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Utah seeks to cap costs, sign-ups in limited Medicaid plan

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SALT LAKE CITY (AP) — Utah and other Republican states are proposing to cut costs in the state's Medicaid plan to cover the poor by requiring some participants to have jobs and limiting them to five years of coverage.

President Barack Obama's administration rejected the restrictions in the past, but leaders in Utah and other states are proposing them again to take advantage of President Donald Trump's offer to give states more flexibility. Officials in Arizona and other Republican-led states have made similar moves this year.

The changes come as Republicans in Congress work to repeal and replace Obama's law, including some cuts to Medicaid, but it's unclear how the proposals in Washington could affect Utah's plan.

Instead of expanding Medicaid to more low-income people, as offered under Obama's Affordable Care Act, Utah wants to take smaller steps to help a subset of the state's poorest residents.

In a plan submitted to the Obama administration last summer, the state proposed insuring homeless people making less than about $600 a year or those who need mental health or substance abuse treatment, particularly those in the criminal justice system. Utah hasn't received U.S. government approval for that plan, but it's now moving to bring back the work requirement and coverage-limitation proposals that were sidelined by the Obama administration.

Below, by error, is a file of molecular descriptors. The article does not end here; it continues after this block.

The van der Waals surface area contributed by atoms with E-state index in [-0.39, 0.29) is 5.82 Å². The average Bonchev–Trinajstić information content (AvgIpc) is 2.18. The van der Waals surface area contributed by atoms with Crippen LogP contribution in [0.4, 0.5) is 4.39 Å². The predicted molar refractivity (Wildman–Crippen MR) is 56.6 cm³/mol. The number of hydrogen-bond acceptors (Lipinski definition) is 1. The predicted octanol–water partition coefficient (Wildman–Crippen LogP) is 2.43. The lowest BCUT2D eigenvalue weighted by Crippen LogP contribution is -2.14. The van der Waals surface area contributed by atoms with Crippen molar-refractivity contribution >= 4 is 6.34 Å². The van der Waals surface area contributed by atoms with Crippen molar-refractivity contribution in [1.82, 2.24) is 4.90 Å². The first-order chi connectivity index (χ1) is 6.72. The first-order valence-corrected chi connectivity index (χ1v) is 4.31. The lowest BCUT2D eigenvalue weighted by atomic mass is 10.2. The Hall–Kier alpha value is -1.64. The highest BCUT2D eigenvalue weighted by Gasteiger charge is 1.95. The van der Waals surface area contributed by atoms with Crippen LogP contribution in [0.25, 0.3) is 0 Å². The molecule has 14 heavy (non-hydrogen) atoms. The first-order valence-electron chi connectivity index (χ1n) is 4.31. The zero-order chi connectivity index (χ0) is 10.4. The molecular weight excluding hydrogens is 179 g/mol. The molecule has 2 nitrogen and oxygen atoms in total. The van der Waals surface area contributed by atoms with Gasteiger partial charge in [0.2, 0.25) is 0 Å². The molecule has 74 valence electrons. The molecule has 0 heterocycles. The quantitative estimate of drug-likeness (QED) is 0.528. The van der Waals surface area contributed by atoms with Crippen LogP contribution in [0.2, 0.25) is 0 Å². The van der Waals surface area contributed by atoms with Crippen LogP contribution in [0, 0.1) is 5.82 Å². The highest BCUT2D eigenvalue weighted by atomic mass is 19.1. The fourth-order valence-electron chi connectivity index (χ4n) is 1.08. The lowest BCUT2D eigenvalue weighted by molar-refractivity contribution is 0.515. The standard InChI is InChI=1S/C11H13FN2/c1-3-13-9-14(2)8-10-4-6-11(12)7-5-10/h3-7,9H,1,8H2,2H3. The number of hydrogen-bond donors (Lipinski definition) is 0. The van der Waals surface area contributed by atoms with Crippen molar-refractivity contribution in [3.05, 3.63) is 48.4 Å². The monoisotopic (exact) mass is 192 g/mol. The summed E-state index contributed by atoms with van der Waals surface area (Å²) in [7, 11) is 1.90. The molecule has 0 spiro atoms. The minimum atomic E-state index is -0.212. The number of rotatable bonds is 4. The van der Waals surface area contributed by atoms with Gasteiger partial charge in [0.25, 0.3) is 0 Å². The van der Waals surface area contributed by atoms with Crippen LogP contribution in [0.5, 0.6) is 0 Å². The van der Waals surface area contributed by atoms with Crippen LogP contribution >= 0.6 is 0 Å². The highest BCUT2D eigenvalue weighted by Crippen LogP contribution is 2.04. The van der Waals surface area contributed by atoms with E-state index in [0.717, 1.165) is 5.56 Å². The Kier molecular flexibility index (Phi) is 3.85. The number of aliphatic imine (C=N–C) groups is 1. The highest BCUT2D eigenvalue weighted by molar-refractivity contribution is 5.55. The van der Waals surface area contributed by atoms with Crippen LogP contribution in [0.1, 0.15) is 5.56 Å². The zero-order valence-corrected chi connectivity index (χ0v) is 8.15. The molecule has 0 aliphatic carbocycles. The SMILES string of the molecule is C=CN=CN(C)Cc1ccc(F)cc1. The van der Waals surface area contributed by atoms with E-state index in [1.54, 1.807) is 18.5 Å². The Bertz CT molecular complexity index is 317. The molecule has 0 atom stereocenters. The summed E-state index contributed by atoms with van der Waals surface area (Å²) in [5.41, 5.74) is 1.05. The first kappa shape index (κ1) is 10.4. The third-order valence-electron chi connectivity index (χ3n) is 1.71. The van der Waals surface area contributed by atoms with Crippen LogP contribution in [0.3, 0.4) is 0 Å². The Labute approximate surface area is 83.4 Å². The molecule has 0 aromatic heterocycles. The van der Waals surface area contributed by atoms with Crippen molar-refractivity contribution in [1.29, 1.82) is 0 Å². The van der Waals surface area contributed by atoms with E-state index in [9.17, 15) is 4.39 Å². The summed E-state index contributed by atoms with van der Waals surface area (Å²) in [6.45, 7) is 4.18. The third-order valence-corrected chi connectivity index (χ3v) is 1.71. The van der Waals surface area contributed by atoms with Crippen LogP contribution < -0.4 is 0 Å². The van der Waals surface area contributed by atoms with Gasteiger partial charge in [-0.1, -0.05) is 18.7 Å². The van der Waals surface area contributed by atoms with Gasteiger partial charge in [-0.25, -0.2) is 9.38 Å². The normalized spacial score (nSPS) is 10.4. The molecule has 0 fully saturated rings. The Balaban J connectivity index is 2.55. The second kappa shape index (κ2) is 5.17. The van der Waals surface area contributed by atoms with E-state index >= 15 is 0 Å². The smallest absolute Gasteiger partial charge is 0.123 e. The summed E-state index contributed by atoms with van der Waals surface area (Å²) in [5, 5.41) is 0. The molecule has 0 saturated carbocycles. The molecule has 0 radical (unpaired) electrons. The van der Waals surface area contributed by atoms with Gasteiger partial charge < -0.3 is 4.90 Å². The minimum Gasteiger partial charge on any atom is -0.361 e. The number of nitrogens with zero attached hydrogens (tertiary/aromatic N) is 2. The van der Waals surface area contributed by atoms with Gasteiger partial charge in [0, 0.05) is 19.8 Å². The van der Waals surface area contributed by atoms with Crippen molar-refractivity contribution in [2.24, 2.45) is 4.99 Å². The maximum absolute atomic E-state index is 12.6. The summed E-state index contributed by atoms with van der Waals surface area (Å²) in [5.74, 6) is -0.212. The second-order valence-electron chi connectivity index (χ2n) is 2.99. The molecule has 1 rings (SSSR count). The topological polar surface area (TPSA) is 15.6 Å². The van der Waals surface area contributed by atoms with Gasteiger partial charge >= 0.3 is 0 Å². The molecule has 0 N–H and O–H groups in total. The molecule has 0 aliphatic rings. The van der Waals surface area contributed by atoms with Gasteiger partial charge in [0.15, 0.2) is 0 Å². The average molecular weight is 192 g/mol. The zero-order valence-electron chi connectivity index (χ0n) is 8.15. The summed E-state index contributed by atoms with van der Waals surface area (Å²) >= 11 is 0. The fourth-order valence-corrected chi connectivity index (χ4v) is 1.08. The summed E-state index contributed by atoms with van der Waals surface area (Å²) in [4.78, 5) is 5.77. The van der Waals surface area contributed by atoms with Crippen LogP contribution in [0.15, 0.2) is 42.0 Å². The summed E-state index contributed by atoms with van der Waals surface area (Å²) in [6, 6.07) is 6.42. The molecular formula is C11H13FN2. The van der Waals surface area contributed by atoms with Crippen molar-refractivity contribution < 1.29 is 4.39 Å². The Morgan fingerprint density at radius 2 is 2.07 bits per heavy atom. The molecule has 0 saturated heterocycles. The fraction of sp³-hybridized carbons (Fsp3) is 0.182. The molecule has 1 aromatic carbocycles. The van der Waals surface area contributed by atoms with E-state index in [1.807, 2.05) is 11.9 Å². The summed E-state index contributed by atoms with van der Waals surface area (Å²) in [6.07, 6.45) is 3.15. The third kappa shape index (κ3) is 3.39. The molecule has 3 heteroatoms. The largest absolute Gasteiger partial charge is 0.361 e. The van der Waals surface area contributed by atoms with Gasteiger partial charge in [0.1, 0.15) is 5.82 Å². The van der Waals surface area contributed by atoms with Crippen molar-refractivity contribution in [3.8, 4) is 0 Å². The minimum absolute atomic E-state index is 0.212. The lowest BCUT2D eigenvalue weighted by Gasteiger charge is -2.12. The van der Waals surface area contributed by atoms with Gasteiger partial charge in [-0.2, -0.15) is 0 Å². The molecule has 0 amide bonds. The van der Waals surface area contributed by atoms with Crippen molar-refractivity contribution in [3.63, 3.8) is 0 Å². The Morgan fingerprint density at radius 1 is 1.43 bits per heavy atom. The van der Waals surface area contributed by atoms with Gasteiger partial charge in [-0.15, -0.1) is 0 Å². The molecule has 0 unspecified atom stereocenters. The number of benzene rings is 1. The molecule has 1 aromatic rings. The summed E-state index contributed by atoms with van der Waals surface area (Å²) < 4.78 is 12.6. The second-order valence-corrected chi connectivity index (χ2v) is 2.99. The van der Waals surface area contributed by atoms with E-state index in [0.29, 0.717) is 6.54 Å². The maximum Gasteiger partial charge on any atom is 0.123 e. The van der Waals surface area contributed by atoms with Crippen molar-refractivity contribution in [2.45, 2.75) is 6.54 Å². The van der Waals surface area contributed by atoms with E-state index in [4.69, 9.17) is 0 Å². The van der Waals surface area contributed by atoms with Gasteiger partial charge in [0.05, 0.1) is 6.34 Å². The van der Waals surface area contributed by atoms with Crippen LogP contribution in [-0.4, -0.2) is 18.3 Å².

The state has also proposed capping the number of people covered by the program at 25,000 and stopping their coverage after five years. Officials also want to require a $25 copay for emergency-room visits that aren't true emergencies.

The additional restrictions are open to public comment until July 20, and would be submitted to the Trump administration at the end of the month.

The proposal Utah is preparing for the Trump administration is estimated to initially cover 6,000 more people than the state covers under its existing Medicaid plan. But officials don't yet know how much the expansion would cost, Utah Department of Health spokeswoman Kolbi Young said.

Critics, including low-income advocates, say the plan is harsh and creates roadblocks that could make it difficult for the poor to get help.

Micah Vorwaller, a policy analyst with the Utah Health Policy Project, a nonprofit advocacy group promoting affordable health care, said a lifetime limit can be a problem for the homeless and the poor because it can sometimes take people longer than five years to get back on their feet.

He said asking the poor to pay $25 for emergency-room visits can make a big difference in whether someone seeks care. Other advocates have pointed out a person may not know if a symptom like chest pain is considered an emergency situation and if they'll have to pay extra to see a doctor.

"If you keep adding on new restrictions and trying to tamp it down, it just makes it harder and harder for those people who are already doing as much as they can to survive," Vorwaller said.

Republican Gov. Gary Herbert believes proposals like a work requirement and 5-year limit will help control costs for the program so more people can take advantage of it and encourage and enable people to get back on their feet and become self-sufficient, according to his spokesman Paul Edwards.

"The governor feels quite strongly that the best thing that we can do for these individuals while providing a safety net is also helping to provide them with a job," he said.

Copyright © The Associated Press. All rights reserved. This material may not be published, broadcast, rewritten or redistributed.

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